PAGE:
Good News: Sitting All Day Isn't as Bad for You if You're Fit


Good News: Sitting All Day Isn't as Bad for You if You're Fit

By ALICE PARK May 24, 2018


There is growing evidence that time spent sitting — in cars, at offices and on the couch — is having some seriously negative effects on health. Sedentary behavior has been linked to obesity, heart disease, diabetes and other chronic conditions.


UC Physio


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But a new study provides encouragement that some physical activity, including relatively simple ways to improve muscle strength, may be enough to overcome some of the unhealthy effects of sitting too much.


In a study published in BMC Medicine, researchers led by Carlos Celis-Morales from the University of Glasgow analyzed data from nearly 400,000 middle-aged people in the UK. The scientists compared people’s reports on how much physical activity they did to their reports on how much time they spent in front of a TV or computer screen. To get more objective measures of people’s exercise levels, the scientists also conducted tests of grip strength, in which people squeezed a specialized device to measure their muscle strength, as well as fitness tests on an ergometer. While fitness tests are time consuming and expensive, grip strength is a useful proxy for how physically active and fit people are, says Celis-Morales, since it measures overall muscle strength and can be done quickly and easily by most doctors during an office visit.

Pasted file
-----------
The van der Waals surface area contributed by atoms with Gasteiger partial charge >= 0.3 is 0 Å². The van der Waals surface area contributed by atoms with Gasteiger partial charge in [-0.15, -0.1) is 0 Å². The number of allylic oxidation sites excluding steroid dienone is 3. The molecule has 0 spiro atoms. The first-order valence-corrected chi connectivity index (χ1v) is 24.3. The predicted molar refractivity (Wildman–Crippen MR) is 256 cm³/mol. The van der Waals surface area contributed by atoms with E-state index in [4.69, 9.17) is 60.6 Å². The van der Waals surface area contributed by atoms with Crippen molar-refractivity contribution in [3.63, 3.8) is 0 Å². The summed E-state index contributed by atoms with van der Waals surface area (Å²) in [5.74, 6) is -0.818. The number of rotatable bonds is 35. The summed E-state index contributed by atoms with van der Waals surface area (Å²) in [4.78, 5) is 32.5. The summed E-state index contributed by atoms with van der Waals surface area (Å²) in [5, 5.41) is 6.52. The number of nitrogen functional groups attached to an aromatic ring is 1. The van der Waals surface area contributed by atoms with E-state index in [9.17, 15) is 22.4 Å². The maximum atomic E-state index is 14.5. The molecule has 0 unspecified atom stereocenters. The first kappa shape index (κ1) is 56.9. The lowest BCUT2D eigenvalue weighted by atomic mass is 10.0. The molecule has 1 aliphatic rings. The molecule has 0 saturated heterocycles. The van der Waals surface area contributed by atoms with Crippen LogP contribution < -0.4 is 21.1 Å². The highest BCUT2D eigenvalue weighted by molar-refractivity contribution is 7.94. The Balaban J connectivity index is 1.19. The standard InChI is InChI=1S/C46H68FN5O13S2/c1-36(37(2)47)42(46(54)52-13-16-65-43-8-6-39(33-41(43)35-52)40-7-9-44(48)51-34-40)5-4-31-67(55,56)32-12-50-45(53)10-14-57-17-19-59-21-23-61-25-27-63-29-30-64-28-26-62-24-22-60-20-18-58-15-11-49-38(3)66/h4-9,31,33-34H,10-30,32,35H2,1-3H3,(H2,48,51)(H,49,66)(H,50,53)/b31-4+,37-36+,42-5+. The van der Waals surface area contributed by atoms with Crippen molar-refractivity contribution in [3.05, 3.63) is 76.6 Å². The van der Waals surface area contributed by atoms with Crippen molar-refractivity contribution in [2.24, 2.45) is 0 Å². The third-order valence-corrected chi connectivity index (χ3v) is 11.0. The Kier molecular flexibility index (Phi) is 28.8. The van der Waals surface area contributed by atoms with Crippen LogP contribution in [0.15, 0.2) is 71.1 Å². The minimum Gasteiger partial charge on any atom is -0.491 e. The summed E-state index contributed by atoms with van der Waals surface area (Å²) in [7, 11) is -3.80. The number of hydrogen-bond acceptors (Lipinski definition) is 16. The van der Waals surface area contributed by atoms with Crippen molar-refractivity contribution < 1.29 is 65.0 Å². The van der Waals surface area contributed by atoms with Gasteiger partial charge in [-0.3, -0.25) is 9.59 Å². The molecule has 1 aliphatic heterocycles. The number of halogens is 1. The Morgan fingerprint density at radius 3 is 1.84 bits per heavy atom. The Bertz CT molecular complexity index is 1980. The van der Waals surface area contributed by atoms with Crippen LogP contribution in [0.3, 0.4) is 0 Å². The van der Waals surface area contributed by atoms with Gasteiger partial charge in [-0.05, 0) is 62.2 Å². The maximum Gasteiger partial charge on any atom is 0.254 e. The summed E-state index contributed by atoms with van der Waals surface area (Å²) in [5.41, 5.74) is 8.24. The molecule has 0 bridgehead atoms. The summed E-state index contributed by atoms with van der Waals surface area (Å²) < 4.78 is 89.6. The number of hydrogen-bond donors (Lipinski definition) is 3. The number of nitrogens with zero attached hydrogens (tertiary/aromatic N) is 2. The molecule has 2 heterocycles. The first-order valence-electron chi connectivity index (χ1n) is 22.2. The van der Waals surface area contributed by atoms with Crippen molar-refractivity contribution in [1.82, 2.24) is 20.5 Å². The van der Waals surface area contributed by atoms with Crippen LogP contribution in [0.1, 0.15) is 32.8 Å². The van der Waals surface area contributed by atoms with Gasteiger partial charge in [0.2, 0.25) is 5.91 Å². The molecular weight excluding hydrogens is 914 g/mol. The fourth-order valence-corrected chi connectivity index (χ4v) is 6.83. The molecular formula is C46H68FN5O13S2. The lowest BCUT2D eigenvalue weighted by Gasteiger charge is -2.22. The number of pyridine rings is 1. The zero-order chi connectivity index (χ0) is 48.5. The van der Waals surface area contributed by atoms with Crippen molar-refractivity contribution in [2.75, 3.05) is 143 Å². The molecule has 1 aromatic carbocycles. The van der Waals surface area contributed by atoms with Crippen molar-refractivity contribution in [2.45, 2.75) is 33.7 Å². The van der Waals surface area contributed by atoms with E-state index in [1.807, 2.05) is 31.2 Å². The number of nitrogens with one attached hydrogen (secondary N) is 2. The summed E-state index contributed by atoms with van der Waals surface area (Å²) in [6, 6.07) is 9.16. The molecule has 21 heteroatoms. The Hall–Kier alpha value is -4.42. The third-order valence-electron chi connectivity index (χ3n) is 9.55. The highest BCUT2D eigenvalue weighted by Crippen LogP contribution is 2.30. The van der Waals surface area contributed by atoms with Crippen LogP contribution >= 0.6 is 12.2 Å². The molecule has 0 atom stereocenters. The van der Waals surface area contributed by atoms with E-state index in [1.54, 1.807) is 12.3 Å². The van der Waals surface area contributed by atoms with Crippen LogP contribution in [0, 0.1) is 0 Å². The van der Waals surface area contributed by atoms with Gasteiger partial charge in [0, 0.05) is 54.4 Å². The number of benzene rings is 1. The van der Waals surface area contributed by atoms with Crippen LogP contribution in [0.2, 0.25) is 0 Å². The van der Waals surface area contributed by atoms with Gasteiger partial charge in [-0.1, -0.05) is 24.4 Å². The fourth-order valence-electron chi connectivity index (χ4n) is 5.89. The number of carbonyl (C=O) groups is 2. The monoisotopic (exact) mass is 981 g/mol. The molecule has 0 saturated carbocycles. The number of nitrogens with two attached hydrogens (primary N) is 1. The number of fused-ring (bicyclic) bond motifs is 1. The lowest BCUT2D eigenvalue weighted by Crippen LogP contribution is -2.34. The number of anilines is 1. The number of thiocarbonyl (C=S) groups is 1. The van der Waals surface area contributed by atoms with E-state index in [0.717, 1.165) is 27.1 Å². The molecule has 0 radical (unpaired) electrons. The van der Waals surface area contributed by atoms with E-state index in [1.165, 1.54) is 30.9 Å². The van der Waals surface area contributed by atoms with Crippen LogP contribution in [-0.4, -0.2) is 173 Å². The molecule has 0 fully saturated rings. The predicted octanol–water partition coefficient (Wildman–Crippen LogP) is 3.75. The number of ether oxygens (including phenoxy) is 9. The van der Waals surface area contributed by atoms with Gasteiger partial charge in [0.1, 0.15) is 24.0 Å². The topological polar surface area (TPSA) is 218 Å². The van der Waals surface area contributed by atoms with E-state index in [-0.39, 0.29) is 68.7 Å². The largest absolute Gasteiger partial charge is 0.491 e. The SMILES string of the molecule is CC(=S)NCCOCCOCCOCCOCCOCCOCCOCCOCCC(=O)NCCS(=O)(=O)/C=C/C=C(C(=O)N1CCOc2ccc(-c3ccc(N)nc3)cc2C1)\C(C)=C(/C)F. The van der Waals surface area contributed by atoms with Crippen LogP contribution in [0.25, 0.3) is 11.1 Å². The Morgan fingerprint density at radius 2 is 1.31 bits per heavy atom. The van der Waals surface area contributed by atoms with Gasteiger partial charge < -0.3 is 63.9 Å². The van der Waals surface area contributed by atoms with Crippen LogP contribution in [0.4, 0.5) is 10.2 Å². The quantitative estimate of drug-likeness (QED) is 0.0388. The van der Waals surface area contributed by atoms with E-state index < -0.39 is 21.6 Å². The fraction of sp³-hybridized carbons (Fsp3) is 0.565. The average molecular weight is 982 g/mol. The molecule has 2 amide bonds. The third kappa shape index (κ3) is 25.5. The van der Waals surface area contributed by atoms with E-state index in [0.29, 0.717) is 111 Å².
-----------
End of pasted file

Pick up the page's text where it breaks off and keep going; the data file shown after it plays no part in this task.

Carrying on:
People who had the weakest grips had a 31% higher risk of dying over the study’s five-year follow-up for every two hours they spent in front of a screen, compared to people with stronger grips who spent similar amounts of time sitting down. These people also had a 21% higher risk of developing heart disease and a 14% higher risk of getting cancer, compared to people with higher grip strength.




Essentially, for every two hours people spend sitting in front of a TV or computer, the risk of dying from any cause is about two times higher among people with lower grip strength than people with higher grip strength.

http://time.com/5289025/exercise-sitting-strength

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